These three soldiers and those who were wounded with them have many things in common, including bravery, courage, absolute commitment, selflessness—you name it. They were putting their lives on the line for their country. Another thing they have in common is that they are all volunteers. All the men and women of the Australian Defence Force give themselves voluntarily. They serve in active duty voluntarily. Another thing they would all have in common, I am sure, is a total belief in what they were doing in Afghanistan. That was certainly my experience as Minister for Defence. I am sure they all understood the risks involved in what they were doing and were more than prepared to run those risks. I suspect that also applies to their families. From my experience—and I do not know their families; I am making an assumption—I think it is fair to assume that their families understood that they were doing what they wanted to do. These soldiers would have had the full support of their families, as anxious as their families would have been as a result of their deployment to Afghanistan.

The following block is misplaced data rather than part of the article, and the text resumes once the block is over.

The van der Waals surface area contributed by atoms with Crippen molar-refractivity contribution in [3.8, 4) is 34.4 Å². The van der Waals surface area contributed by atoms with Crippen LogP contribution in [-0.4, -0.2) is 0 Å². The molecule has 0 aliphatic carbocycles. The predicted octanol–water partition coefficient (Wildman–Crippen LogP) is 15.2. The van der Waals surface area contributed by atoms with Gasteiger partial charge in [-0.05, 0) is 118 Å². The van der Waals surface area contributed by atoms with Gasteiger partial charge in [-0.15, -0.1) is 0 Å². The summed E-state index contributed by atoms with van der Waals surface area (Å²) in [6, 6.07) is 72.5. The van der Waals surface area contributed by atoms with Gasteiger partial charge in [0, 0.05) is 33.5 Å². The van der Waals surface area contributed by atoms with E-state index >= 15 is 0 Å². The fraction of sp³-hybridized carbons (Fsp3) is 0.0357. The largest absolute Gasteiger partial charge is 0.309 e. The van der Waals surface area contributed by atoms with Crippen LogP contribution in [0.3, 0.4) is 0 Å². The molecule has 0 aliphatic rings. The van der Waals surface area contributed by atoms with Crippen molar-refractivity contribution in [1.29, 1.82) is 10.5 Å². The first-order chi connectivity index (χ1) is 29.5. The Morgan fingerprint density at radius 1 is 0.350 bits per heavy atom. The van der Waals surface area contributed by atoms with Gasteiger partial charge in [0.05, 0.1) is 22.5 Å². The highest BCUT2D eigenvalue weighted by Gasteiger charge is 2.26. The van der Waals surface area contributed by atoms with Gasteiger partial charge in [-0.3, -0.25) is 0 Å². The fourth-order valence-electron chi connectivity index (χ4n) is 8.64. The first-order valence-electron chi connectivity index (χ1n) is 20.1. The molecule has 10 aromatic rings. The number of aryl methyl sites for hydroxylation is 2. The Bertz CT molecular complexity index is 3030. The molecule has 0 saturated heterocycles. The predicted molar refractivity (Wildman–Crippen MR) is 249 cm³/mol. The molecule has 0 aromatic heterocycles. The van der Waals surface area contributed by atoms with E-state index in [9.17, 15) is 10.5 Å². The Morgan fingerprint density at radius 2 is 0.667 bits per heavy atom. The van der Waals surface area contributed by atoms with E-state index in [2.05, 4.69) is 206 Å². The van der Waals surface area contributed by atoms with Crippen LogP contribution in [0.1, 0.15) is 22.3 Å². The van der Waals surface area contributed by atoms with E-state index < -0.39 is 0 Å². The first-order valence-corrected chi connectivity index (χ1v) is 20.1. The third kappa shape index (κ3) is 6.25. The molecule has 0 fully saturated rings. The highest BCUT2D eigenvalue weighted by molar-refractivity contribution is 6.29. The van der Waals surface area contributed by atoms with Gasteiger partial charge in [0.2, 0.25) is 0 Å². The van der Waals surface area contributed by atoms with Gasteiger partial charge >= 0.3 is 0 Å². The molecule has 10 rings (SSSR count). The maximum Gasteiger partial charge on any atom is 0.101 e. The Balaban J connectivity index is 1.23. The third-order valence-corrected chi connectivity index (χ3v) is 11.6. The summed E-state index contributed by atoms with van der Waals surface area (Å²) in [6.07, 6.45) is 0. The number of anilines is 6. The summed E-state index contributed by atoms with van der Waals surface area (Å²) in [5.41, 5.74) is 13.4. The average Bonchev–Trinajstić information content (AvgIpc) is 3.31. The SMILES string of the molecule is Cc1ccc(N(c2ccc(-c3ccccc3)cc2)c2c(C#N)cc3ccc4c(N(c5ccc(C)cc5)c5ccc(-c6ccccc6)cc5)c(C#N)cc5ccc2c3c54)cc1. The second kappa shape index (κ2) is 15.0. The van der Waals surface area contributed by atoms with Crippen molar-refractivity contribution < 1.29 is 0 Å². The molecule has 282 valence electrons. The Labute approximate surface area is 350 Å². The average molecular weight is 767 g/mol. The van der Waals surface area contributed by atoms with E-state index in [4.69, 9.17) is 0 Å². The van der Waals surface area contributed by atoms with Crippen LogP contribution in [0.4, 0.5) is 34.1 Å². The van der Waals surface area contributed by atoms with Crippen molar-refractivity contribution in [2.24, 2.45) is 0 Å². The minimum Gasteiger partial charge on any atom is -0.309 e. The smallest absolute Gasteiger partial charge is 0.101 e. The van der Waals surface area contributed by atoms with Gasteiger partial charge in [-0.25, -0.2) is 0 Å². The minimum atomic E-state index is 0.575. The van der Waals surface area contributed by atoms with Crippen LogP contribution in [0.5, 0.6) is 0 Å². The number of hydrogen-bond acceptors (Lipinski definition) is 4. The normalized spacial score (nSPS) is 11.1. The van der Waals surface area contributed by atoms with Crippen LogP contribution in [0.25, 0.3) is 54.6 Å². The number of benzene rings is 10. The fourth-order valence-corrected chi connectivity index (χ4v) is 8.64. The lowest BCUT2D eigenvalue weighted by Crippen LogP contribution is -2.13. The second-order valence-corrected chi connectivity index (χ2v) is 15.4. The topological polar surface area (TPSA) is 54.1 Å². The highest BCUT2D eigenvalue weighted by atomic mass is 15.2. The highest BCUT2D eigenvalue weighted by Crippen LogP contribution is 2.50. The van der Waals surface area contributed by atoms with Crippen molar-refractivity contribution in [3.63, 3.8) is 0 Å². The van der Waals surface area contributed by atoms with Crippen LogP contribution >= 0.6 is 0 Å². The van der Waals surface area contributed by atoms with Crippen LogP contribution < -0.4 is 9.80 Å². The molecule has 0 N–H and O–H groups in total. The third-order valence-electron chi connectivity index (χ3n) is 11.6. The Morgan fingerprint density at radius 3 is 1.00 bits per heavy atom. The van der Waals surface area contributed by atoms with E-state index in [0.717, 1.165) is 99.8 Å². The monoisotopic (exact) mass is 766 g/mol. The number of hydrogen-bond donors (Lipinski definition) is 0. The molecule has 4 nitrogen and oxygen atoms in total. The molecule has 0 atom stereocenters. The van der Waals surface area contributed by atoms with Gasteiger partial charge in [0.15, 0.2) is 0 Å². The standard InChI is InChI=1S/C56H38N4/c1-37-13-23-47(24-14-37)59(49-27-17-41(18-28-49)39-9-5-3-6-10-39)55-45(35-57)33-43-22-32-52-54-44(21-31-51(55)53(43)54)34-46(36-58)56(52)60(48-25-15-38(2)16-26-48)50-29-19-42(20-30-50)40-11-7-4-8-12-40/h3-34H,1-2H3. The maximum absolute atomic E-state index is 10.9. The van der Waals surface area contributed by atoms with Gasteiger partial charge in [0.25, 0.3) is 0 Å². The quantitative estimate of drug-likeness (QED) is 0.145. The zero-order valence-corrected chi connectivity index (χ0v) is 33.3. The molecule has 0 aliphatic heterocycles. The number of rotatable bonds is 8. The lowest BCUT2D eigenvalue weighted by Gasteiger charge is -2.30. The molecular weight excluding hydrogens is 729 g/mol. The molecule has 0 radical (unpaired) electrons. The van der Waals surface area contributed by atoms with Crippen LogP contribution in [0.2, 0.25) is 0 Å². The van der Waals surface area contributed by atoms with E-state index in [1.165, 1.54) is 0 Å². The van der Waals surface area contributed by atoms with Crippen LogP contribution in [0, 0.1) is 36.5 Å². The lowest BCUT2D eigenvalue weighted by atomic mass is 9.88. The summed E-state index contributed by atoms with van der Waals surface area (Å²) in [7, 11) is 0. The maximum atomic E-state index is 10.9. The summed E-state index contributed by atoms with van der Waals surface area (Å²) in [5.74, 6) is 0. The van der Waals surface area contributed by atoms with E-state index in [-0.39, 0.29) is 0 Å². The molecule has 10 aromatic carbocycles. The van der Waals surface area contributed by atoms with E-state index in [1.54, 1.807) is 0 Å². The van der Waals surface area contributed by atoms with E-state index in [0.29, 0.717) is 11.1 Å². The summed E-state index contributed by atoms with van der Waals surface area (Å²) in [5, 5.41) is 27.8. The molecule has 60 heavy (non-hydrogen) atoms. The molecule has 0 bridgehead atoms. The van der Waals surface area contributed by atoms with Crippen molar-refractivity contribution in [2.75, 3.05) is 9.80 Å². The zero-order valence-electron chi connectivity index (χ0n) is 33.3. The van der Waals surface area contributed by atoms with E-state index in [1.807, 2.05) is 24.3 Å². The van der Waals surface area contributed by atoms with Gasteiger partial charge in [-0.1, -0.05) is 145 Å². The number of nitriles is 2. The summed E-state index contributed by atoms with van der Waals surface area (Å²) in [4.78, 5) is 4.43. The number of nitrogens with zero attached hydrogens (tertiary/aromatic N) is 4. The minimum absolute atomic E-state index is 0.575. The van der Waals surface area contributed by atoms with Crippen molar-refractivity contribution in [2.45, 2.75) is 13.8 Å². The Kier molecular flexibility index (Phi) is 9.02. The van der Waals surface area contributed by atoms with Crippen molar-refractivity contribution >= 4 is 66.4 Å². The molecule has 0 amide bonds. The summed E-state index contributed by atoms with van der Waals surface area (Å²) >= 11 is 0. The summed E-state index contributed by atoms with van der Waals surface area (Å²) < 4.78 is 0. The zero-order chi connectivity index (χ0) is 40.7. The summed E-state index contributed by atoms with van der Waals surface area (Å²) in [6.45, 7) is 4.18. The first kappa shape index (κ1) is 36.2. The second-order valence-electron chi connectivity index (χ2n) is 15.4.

Afghanistan is a dangerous place. It is a dangerous mission, but we are there for good reason. We are prepared to play our role in a safer, more secure global community. They are there to protect Australians. There is a direct link between the capacity of jihadists to train and launch their ills from Afghanistan and the safety of Australians—there is no doubt about that. I was the defence minister when we reconfigured our operations there and established the Mentoring Task Force. Journalists immediately asked whether this would be more dangerous. I had no hesitation in being transparent and saying yes, it would be. It would be more dangerous because people would be out in the field patrolling alongside members of the Afghan National Army with little experience and training. The other risk, of course, was that we were sending our people to train alongside people we did not know all that well, people who may or may not have the same commitment as our own boys to the task at hand. While the first risk was a fairly obvious one, we are now, sadly, fully aware of the second risk. This is not the first occasion on which we have lost a soldier to a rogue member of the Afghan National Army. I experienced this myself when I travelled to a forward operating based in Afghanistan—I will not name the base. I very courteously asked the head of my personal security detachment whether I could remove my vest, given we were in the relative safety and security of the forward operating base. He reluctantly agreed—of course, I would not have done so if he had not agreed, because I was his responsibility—but not 10 minutes later he asked me to put the vest back on and pulled me aside to what he obviously thought was a safer place. It was not until later I learned that one of the Afghan National Army soldiers had threatened my life. It was not a distressing experience for me because I did not even know it had happened and I did not know what the soldier's intention was. Maybe it was benign and he was big-noting himself; maybe he was on drugs and had lost his composure—I do not know—but from that moment I fully understood the potential risk for our troops. Again, they understand that but they also fully appreciate now more than ever the possibility that one of those whom they serve beside is not loyal to them or to the task.